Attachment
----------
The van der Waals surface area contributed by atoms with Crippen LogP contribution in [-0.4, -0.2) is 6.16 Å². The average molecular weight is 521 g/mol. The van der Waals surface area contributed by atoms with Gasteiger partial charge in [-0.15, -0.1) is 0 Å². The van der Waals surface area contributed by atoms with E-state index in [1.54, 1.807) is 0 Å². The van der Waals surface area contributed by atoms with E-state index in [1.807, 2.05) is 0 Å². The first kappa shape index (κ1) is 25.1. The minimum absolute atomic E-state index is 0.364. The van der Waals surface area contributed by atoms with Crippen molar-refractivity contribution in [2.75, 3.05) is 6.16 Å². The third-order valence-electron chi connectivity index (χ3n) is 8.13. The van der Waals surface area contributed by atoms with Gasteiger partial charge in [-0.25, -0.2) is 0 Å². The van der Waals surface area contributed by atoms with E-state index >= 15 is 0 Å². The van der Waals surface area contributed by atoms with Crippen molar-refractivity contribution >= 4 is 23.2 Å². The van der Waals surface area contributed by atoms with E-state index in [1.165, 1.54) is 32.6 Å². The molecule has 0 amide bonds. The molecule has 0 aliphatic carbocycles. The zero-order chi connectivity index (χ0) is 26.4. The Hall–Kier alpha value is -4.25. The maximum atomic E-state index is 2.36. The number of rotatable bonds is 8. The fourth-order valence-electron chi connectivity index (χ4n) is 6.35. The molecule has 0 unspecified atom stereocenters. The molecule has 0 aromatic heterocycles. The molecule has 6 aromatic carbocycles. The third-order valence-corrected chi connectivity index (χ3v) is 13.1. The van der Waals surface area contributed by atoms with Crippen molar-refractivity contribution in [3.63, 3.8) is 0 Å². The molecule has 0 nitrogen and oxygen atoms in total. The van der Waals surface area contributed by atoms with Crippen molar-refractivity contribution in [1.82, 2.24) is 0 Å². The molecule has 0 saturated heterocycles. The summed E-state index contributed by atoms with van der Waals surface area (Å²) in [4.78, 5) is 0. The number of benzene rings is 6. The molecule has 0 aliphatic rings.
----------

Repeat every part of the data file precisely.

The van der Waals surface area contributed by atoms with Crippen LogP contribution in [-0.4, -0.2) is 6.16 Å². The average molecular weight is 521 g/mol. The van der Waals surface area contributed by atoms with Gasteiger partial charge in [-0.15, -0.1) is 0 Å². The van der Waals surface area contributed by atoms with E-state index in [1.54, 1.807) is 0 Å². The van der Waals surface area contributed by atoms with E-state index in [1.807, 2.05) is 0 Å². The first kappa shape index (κ1) is 25.1. The minimum absolute atomic E-state index is 0.364. The van der Waals surface area contributed by atoms with Crippen molar-refractivity contribution in [2.75, 3.05) is 6.16 Å². The third-order valence-electron chi connectivity index (χ3n) is 8.13. The van der Waals surface area contributed by atoms with Gasteiger partial charge in [-0.25, -0.2) is 0 Å². The van der Waals surface area contributed by atoms with E-state index >= 15 is 0 Å². The van der Waals surface area contributed by atoms with Crippen molar-refractivity contribution >= 4 is 23.2 Å². The van der Waals surface area contributed by atoms with E-state index in [1.165, 1.54) is 32.6 Å². The molecule has 0 amide bonds. The molecule has 0 aliphatic carbocycles. The zero-order chi connectivity index (χ0) is 26.4. The Hall–Kier alpha value is -4.25. The maximum atomic E-state index is 2.36. The number of rotatable bonds is 8. The fourth-order valence-electron chi connectivity index (χ4n) is 6.35. The molecule has 0 unspecified atom stereocenters. The molecule has 0 aromatic heterocycles. The molecule has 6 aromatic carbocycles. The third-order valence-corrected chi connectivity index (χ3v) is 13.1. The van der Waals surface area contributed by atoms with Crippen molar-refractivity contribution in [3.63, 3.8) is 0 Å². The molecule has 0 nitrogen and oxygen atoms in total. The van der Waals surface area contributed by atoms with Crippen molar-refractivity contribution in [1.82, 2.24) is 0 Å². The molecule has 0 saturated heterocycles. The summed E-state index contributed by atoms with van der Waals surface area (Å²) in [4.78, 5) is 0. The number of benzene rings is 6. The molecule has 0 aliphatic rings.